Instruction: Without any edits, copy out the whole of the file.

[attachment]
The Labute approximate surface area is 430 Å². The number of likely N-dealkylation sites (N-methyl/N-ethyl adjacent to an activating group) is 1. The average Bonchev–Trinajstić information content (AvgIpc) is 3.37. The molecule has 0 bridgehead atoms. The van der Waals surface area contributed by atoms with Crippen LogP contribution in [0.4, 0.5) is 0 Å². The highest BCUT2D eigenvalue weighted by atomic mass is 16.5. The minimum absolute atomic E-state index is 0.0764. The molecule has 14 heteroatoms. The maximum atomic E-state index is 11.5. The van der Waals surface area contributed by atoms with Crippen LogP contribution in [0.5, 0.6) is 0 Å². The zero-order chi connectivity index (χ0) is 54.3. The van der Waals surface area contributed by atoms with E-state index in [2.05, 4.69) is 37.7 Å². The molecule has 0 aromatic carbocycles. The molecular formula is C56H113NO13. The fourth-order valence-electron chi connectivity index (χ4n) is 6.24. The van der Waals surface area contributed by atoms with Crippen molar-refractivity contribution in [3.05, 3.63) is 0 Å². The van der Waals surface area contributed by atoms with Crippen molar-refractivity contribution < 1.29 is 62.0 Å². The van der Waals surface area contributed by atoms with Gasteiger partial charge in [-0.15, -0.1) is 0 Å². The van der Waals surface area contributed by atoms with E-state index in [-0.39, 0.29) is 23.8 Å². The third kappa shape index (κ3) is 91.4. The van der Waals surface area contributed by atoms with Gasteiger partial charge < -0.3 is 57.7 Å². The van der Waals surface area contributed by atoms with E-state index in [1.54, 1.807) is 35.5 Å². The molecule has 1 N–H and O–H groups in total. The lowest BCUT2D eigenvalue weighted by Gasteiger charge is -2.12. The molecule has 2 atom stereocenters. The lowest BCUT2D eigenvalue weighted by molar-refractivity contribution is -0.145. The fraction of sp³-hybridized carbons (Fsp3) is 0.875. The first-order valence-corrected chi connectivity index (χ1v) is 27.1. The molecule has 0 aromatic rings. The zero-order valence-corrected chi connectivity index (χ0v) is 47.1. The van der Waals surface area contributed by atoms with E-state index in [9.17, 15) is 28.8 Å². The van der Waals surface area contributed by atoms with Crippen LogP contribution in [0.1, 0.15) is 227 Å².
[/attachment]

The Labute approximate surface area is 430 Å². The number of likely N-dealkylation sites (N-methyl/N-ethyl adjacent to an activating group) is 1. The average Bonchev–Trinajstić information content (AvgIpc) is 3.37. The molecule has 0 bridgehead atoms. The van der Waals surface area contributed by atoms with Crippen LogP contribution in [0.4, 0.5) is 0 Å². The highest BCUT2D eigenvalue weighted by atomic mass is 16.5. The minimum absolute atomic E-state index is 0.0764. The molecule has 14 heteroatoms. The maximum atomic E-state index is 11.5. The van der Waals surface area contributed by atoms with Crippen LogP contribution in [0.5, 0.6) is 0 Å². The zero-order chi connectivity index (χ0) is 54.3. The van der Waals surface area contributed by atoms with E-state index in [2.05, 4.69) is 37.7 Å². The molecule has 0 aromatic carbocycles. The molecular formula is C56H113NO13. The fourth-order valence-electron chi connectivity index (χ4n) is 6.24. The van der Waals surface area contributed by atoms with Crippen molar-refractivity contribution in [3.05, 3.63) is 0 Å². The van der Waals surface area contributed by atoms with Crippen molar-refractivity contribution < 1.29 is 62.0 Å². The van der Waals surface area contributed by atoms with Gasteiger partial charge in [-0.15, -0.1) is 0 Å². The van der Waals surface area contributed by atoms with E-state index in [-0.39, 0.29) is 23.8 Å². The third kappa shape index (κ3) is 91.4. The van der Waals surface area contributed by atoms with Gasteiger partial charge < -0.3 is 57.7 Å². The van der Waals surface area contributed by atoms with E-state index in [1.54, 1.807) is 35.5 Å². The molecule has 1 N–H and O–H groups in total. The lowest BCUT2D eigenvalue weighted by Gasteiger charge is -2.12. The molecule has 2 atom stereocenters. The lowest BCUT2D eigenvalue weighted by molar-refractivity contribution is -0.145. The fraction of sp³-hybridized carbons (Fsp3) is 0.875. The first-order valence-corrected chi connectivity index (χ1v) is 27.1. The molecule has 0 aromatic rings. The zero-order valence-corrected chi connectivity index (χ0v) is 47.1. The van der Waals surface area contributed by atoms with E-state index in [9.17, 15) is 28.8 Å². The van der Waals surface area contributed by atoms with Crippen LogP contribution in [0.1, 0.15) is 227 Å².